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22 Feb 2018
Olympic News, PyeongChang 2018, Figure Skating
PyeongChang 2018

Meet PyeongChang 2018’s “flower kids”

Among the many people who are working hard to ensure that the Olympic Winter Games PyeongChang 2018 are a success are the “flower kids” at the Gangneung Ice Arena. It is their job to skate out on to the ice after each performance in the figure skating competitions and pick up the flowers and stuffed animals that rain down from the stands in appreciation of the skaters.

It is a job they love, as 11-year-old Kang Hae-bin explained: “It’s fun. We have to be fast on the ice and pick up as many gifts as fast as we can. I watch the skaters perform up close, and I get to see their mesmerising moves and jumps.”

As well as enjoying the skaters’ performances, nine-year-old Yun Seo-jin also feels a sense of service whenever she takes to the ice: “It feels great to be out there, picking up the gifts for the players.”

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Flower kids are something of an institution at international figure skating competitions and their presence at the Olympic Winter Games lends an extra dash of colour and youthful exuberance to the occasion. Dressed in the purple colours of PyeongChang 2018, Kang and Yun are just two of the 17 flower kids on duty at the Gangneung Ice Arena and all of them are skilled enough to do their own double jumps.

Recruited a year ago to help out at the Four Continents tournament in Gangneung and aged between nine and 11, Kang, Yun and Co had several training sessions before making their debuts on the ice. Together they cluster by the rink gate as the performing skaters take their bows before being ushered out to do their duty.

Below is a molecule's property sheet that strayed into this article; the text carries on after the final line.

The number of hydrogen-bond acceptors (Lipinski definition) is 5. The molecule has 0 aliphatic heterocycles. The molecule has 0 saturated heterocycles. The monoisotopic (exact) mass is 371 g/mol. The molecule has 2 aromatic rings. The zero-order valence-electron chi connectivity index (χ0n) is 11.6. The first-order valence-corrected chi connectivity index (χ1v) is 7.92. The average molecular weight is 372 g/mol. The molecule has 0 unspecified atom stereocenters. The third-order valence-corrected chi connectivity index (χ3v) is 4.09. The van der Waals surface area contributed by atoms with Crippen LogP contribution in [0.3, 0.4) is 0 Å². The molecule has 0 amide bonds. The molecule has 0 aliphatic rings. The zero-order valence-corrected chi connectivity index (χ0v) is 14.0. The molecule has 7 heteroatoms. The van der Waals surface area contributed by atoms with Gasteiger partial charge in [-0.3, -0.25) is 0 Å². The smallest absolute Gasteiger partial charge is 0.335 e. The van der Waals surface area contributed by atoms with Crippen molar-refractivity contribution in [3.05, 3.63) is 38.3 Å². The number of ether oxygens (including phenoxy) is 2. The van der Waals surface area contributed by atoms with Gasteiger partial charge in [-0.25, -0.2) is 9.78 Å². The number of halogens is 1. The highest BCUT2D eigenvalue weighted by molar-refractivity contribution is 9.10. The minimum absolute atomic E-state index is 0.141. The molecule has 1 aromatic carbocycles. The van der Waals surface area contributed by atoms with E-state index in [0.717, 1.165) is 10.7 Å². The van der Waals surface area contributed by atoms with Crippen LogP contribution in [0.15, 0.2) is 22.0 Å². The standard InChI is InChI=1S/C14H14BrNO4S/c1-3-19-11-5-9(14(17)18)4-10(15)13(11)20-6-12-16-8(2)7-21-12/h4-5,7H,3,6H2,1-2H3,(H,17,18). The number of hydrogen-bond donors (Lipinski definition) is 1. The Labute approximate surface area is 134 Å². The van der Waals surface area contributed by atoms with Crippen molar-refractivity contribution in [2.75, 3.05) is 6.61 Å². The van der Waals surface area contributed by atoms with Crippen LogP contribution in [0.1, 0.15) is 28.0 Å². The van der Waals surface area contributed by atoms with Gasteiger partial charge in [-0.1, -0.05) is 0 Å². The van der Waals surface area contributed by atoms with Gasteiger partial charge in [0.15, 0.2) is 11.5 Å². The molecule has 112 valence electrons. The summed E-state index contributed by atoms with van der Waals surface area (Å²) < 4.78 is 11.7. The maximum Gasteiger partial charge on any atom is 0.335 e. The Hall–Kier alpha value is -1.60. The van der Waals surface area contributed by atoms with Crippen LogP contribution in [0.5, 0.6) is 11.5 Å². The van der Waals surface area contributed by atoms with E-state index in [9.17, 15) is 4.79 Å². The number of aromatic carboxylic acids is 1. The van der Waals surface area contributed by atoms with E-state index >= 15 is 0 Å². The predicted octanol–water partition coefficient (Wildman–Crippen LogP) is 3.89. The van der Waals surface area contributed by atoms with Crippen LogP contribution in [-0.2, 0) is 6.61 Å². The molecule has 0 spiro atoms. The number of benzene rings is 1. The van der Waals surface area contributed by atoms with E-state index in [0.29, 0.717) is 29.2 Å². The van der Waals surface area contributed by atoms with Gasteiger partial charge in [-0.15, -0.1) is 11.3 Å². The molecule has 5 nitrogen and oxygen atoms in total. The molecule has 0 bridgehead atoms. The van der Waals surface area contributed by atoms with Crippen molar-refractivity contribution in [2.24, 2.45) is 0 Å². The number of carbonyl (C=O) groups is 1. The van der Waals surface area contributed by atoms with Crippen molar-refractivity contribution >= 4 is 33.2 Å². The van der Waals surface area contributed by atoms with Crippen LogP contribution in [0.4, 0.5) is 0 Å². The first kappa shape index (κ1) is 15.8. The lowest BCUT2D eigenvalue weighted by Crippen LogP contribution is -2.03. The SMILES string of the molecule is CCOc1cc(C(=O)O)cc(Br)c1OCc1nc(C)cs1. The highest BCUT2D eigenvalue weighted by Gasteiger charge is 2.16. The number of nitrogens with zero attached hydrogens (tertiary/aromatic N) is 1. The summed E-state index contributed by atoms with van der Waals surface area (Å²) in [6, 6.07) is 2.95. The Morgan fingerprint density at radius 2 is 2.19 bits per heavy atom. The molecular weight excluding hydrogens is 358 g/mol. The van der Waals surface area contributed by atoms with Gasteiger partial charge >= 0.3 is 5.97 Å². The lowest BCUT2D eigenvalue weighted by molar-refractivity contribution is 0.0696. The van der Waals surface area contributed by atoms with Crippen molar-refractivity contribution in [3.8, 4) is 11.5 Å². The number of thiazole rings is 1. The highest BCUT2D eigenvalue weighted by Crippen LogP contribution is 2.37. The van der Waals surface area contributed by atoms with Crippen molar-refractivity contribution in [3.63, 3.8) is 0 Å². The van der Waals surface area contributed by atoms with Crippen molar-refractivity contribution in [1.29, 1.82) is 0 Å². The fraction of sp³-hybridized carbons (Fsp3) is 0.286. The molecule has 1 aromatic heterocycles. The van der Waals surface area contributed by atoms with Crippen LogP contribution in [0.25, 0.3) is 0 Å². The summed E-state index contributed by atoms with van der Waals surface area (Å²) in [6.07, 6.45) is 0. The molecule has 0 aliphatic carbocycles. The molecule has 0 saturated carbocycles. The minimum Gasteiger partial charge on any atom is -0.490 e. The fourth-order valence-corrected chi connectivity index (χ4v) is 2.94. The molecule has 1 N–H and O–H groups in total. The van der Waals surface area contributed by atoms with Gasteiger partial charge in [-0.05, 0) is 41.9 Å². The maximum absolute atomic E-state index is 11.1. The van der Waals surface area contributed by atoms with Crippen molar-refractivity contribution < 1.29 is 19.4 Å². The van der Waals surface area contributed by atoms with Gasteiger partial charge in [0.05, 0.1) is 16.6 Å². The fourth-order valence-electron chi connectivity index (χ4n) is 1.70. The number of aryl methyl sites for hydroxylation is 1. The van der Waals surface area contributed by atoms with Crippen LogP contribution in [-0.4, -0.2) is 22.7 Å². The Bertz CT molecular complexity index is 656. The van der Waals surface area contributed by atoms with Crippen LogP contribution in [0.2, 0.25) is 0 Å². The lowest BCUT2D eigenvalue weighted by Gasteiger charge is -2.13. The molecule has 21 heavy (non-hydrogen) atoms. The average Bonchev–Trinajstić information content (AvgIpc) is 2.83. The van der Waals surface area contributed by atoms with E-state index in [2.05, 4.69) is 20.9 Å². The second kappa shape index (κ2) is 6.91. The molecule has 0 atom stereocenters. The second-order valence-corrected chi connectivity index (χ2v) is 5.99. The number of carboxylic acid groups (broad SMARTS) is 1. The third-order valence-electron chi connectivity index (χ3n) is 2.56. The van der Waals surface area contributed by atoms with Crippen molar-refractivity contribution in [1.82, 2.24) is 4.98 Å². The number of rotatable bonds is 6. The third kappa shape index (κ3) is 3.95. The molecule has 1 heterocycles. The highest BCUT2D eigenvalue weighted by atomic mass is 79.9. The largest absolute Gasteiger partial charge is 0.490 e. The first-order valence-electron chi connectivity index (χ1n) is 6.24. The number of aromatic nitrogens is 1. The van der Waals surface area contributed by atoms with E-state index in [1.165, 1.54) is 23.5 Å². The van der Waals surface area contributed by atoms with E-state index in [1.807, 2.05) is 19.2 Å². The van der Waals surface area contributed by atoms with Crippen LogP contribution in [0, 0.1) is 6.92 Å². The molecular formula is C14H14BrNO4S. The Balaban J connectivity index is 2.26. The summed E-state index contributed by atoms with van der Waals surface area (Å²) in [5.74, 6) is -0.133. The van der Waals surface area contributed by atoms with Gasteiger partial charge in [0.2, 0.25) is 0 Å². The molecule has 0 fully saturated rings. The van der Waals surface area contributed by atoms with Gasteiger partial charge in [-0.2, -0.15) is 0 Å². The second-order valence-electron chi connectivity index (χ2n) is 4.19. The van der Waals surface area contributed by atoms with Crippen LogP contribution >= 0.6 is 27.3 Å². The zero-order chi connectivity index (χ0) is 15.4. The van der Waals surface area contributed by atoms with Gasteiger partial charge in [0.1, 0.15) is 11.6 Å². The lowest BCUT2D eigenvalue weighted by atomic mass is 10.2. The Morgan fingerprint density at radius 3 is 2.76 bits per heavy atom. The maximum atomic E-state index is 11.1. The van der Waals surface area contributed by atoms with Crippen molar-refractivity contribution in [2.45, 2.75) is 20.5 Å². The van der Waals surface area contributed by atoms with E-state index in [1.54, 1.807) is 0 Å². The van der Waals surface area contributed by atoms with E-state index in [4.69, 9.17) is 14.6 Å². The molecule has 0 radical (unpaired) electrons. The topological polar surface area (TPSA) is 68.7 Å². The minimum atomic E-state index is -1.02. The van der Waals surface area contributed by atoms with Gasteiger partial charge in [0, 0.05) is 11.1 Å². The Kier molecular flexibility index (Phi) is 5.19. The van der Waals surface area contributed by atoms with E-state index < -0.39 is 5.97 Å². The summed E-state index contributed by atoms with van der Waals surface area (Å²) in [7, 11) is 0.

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Their biggest challenge so far has been cleaning up after Japan’s Yuzuru Hanyu, who was showered with flowers and Winnie-the-Pooh toy bears en route to becoming the first man in 66 years to win back-to-back Olympic gold medals.

“I couldn’t believe it when I saw the ice after Hanyu performed because there were so many Poohs and gifts out there,” said Kang. “There are usually only a few fan gifts to pick up after the other skaters perform, but with Hanyu, we had nearly 50 bags of stuffed animals after his short and long programmes. It took about three minutes to clear the ice.”

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Yun agreed that tidying up after the Japanese icon was hard work: “There were so many to pick up for Hanyu that all of us had to go on to the ice after his performance. It was fun doing it together with my friends though. It’s amazing to see all these great skaters right before my eyes. We leave the bags of gifts so they can come and pick them up later.”

Kang’s favourite skaters are both from the Republic of Korea: Cha Jun-hwan, who competed in the men’s singles at PyeongChang 2018; and Yuna Kim, who achieved legendary status in her homeland when winning gold at Vancouver 2010 and silver at Sochi 2014.

And then, of course, there is Hanyu. “He is good at jumping and does everything else so well,” said an appreciative Kang.

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Fellow flower kid Oh Yoo-jin, who names the USA’s Nathan Chen among her favourites, is hoping she might be showered with stuffed toys herself one day: “I am here dreaming of making it on to the Olympic stage myself.”

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